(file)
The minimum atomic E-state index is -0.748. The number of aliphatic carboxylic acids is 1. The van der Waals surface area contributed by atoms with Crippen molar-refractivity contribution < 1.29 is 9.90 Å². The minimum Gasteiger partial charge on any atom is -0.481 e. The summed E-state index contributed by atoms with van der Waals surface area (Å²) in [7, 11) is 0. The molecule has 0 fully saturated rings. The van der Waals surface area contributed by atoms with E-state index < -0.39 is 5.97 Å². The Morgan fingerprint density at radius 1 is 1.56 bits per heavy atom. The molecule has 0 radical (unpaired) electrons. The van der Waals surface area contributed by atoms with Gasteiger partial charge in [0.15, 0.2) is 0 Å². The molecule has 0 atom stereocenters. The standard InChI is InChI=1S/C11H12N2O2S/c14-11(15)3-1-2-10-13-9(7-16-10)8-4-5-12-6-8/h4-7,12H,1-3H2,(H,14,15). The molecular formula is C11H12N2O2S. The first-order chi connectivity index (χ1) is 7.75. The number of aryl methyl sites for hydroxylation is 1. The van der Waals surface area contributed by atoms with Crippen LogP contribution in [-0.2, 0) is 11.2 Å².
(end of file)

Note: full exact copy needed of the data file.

The minimum atomic E-state index is -0.748. The number of aliphatic carboxylic acids is 1. The van der Waals surface area contributed by atoms with Crippen molar-refractivity contribution < 1.29 is 9.90 Å². The minimum Gasteiger partial charge on any atom is -0.481 e. The summed E-state index contributed by atoms with van der Waals surface area (Å²) in [7, 11) is 0. The molecule has 0 fully saturated rings. The van der Waals surface area contributed by atoms with E-state index < -0.39 is 5.97 Å². The Morgan fingerprint density at radius 1 is 1.56 bits per heavy atom. The molecule has 0 radical (unpaired) electrons. The van der Waals surface area contributed by atoms with Gasteiger partial charge in [0.15, 0.2) is 0 Å². The molecule has 0 atom stereocenters. The standard InChI is InChI=1S/C11H12N2O2S/c14-11(15)3-1-2-10-13-9(7-16-10)8-4-5-12-6-8/h4-7,12H,1-3H2,(H,14,15). The molecular formula is C11H12N2O2S. The first-order chi connectivity index (χ1) is 7.75. The number of aryl methyl sites for hydroxylation is 1. The van der Waals surface area contributed by atoms with Crippen LogP contribution in [-0.2, 0) is 11.2 Å².